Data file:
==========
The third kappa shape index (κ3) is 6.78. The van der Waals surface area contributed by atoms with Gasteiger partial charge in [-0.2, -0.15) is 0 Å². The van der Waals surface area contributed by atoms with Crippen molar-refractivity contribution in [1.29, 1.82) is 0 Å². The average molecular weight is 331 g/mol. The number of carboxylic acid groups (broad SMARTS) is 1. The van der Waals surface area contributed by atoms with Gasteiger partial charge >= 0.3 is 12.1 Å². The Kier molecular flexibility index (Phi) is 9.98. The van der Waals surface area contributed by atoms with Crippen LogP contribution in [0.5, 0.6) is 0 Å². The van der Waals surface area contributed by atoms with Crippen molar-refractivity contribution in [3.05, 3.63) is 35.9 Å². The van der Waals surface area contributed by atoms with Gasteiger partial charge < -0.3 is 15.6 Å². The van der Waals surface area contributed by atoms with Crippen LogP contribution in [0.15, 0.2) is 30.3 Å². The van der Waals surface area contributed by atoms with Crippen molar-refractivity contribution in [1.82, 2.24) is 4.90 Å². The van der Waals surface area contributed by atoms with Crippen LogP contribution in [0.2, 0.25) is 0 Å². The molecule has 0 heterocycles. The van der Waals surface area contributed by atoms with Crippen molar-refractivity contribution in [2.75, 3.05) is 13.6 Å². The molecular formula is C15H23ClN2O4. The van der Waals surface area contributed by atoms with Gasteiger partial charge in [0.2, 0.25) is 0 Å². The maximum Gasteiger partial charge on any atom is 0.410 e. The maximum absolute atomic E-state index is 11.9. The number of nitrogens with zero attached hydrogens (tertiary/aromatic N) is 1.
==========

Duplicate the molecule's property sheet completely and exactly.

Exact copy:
The third kappa shape index (κ3) is 6.78. The van der Waals surface area contributed by atoms with Gasteiger partial charge in [-0.2, -0.15) is 0 Å². The van der Waals surface area contributed by atoms with Crippen molar-refractivity contribution in [1.29, 1.82) is 0 Å². The average molecular weight is 331 g/mol. The number of carboxylic acid groups (broad SMARTS) is 1. The van der Waals surface area contributed by atoms with Gasteiger partial charge >= 0.3 is 12.1 Å². The Kier molecular flexibility index (Phi) is 9.98. The van der Waals surface area contributed by atoms with Crippen LogP contribution in [0.5, 0.6) is 0 Å². The van der Waals surface area contributed by atoms with Crippen molar-refractivity contribution in [3.05, 3.63) is 35.9 Å². The van der Waals surface area contributed by atoms with Gasteiger partial charge < -0.3 is 15.6 Å². The van der Waals surface area contributed by atoms with Crippen LogP contribution in [0.15, 0.2) is 30.3 Å². The van der Waals surface area contributed by atoms with Crippen molar-refractivity contribution in [1.82, 2.24) is 4.90 Å². The van der Waals surface area contributed by atoms with Crippen LogP contribution in [0.2, 0.25) is 0 Å². The molecule has 0 heterocycles. The van der Waals surface area contributed by atoms with Crippen molar-refractivity contribution in [2.75, 3.05) is 13.6 Å². The molecular formula is C15H23ClN2O4. The van der Waals surface area contributed by atoms with Gasteiger partial charge in [0.2, 0.25) is 0 Å². The maximum Gasteiger partial charge on any atom is 0.410 e. The maximum absolute atomic E-state index is 11.9. The number of nitrogens with zero attached hydrogens (tertiary/aromatic N) is 1.